Author(s):
    Luiza Nassif Pires Laura Carvalho Eduardo Rawet
    Related Topic(s):
    Region(s):
    Latin America

  • Working Paper No. 960 | July 2020
    Fiscal policy is useful as a government instrument for supporting the economy, contributing to an increase in employment, and reducing inequality through more egalitarian income distribution. Over the past 30 years, developing countries have failed to increase their real wages due to the lack of domestic value-added in the era of globalization, where global supply chains are the driving factor for attracting foreign direct investment. Under such circumstances, the role of fiscal policy has become an important factor in creating the necessary conditions for boosting the economy. With the end of commodity-export-led growth, Mexico experienced a moderate reduction of 5 percent in poverty between 2014 and 2018 due to the structural adjustment of social policies and its economic and trade relationship with the United States; during the same period there has been no change in poverty in Argentina, and Brazil has suffered a rise in poverty. Following the global financial crisis, greater attention has been paid to fiscal policy in developed and developing countries—specifically Argentina, Brazil, and Mexico (ABM)—in order to attain macroeconomic stability. One of the consequences of the financial crisis is rising income inequality and its negative effects on economic growth. Over the past decade, fiscal policy has been adopted for the economic recovery. However, the recovery has been accompanied by a decrease in real wages of the middle class. The purpose of the present research is to critically examine the results of fiscal policy in ABM and the United Nations’ 2030 Agenda for Sustainable Development.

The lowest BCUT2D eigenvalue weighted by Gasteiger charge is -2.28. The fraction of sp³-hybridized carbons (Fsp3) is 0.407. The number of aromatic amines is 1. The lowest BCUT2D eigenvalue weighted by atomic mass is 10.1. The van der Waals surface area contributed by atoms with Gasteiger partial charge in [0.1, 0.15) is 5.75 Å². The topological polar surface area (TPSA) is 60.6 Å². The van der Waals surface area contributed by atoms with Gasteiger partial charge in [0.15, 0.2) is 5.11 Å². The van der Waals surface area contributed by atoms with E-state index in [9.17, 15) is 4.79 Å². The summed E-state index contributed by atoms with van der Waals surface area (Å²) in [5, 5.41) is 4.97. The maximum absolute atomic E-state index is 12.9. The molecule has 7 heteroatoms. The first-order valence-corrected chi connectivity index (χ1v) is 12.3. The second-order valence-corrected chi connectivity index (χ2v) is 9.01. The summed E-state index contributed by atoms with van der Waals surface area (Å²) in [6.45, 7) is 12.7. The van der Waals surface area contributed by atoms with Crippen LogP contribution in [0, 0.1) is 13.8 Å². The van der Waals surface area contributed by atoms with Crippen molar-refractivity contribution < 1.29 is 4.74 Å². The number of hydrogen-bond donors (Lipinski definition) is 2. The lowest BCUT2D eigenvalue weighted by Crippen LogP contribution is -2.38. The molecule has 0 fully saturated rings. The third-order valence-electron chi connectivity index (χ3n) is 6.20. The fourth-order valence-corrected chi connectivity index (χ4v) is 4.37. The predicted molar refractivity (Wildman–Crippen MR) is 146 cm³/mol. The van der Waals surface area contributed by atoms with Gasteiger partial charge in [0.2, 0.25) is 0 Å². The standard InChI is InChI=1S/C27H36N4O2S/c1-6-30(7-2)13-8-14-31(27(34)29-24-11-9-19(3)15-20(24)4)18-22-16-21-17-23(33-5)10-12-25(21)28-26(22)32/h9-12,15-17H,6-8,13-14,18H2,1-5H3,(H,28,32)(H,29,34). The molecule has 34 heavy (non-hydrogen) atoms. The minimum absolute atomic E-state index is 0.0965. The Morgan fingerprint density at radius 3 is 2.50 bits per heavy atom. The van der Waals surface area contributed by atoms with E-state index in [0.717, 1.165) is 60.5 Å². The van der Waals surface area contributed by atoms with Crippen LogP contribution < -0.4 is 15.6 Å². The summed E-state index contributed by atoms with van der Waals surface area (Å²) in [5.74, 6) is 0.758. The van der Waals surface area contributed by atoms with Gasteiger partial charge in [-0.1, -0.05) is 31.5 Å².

• Working Paper No. 919 | January 2019
    While the literature on theoretical macroeconomic models adopting the stock-flow-consistent (SFC) approach is flourishing, few contributions cover the methodology for building a SFC empirical model for a whole country. Most contributions simply try to feed national accounting data into a theoretical model inspired by Wynne Godley and Marc Lavoie (2007), albeit with different degrees of complexity.
     
    In this paper we argue instead that the structure of an empirical SFC model should start from a careful analysis of the specificities of a country’s sectoral balance sheets and flow of funds data, given the relevant research question to be addressed. We illustrate our arguments with examples for Greece, Italy, and Ecuador.